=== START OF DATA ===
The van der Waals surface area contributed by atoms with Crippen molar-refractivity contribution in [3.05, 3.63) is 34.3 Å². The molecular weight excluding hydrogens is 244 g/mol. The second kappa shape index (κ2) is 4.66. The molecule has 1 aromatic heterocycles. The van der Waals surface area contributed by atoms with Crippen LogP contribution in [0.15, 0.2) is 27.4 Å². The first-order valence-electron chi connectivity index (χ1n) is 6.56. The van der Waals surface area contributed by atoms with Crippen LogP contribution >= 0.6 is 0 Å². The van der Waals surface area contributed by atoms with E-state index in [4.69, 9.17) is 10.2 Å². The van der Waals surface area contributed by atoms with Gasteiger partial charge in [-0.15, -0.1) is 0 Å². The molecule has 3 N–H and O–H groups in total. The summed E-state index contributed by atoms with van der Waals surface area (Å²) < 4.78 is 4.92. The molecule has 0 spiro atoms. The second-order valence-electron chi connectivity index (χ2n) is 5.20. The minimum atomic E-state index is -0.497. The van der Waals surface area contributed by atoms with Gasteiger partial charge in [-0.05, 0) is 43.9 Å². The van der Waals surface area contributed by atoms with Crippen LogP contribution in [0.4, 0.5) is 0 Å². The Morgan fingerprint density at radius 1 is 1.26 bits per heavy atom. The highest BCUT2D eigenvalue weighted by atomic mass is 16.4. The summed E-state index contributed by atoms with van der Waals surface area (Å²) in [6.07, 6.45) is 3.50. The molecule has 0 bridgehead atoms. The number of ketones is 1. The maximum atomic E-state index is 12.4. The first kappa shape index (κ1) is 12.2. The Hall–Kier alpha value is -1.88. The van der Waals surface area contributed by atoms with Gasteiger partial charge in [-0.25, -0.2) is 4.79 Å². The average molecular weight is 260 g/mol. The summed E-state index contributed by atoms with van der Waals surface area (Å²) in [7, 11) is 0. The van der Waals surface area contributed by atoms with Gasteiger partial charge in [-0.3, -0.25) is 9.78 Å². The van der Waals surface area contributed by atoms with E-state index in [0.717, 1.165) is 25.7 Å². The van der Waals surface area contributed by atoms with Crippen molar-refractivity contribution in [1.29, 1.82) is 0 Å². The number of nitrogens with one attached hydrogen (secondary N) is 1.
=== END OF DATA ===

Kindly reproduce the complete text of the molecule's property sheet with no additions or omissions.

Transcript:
The van der Waals surface area contributed by atoms with Crippen molar-refractivity contribution in [3.05, 3.63) is 34.3 Å². The molecular weight excluding hydrogens is 244 g/mol. The second kappa shape index (κ2) is 4.66. The molecule has 1 aromatic heterocycles. The van der Waals surface area contributed by atoms with Crippen LogP contribution in [0.15, 0.2) is 27.4 Å². The first-order valence-electron chi connectivity index (χ1n) is 6.56. The van der Waals surface area contributed by atoms with Crippen LogP contribution >= 0.6 is 0 Å². The van der Waals surface area contributed by atoms with E-state index in [4.69, 9.17) is 10.2 Å². The van der Waals surface area contributed by atoms with Gasteiger partial charge in [-0.15, -0.1) is 0 Å². The molecule has 3 N–H and O–H groups in total. The summed E-state index contributed by atoms with van der Waals surface area (Å²) < 4.78 is 4.92. The molecule has 0 spiro atoms. The second-order valence-electron chi connectivity index (χ2n) is 5.20. The minimum atomic E-state index is -0.497. The van der Waals surface area contributed by atoms with Gasteiger partial charge in [-0.05, 0) is 43.9 Å². The van der Waals surface area contributed by atoms with Crippen LogP contribution in [0.4, 0.5) is 0 Å². The Morgan fingerprint density at radius 1 is 1.26 bits per heavy atom. The highest BCUT2D eigenvalue weighted by atomic mass is 16.4. The summed E-state index contributed by atoms with van der Waals surface area (Å²) in [6.07, 6.45) is 3.50. The molecule has 0 bridgehead atoms. The number of ketones is 1. The maximum atomic E-state index is 12.4. The first kappa shape index (κ1) is 12.2. The Hall–Kier alpha value is -1.88. The van der Waals surface area contributed by atoms with Gasteiger partial charge in [-0.25, -0.2) is 4.79 Å². The average molecular weight is 260 g/mol. The summed E-state index contributed by atoms with van der Waals surface area (Å²) in [7, 11) is 0. The van der Waals surface area contributed by atoms with Gasteiger partial charge in [-0.3, -0.25) is 9.78 Å². The van der Waals surface area contributed by atoms with E-state index in [0.717, 1.165) is 25.7 Å². The van der Waals surface area contributed by atoms with Crippen molar-refractivity contribution in [1.29, 1.82) is 0 Å². The number of nitrogens with one attached hydrogen (secondary N) is 1.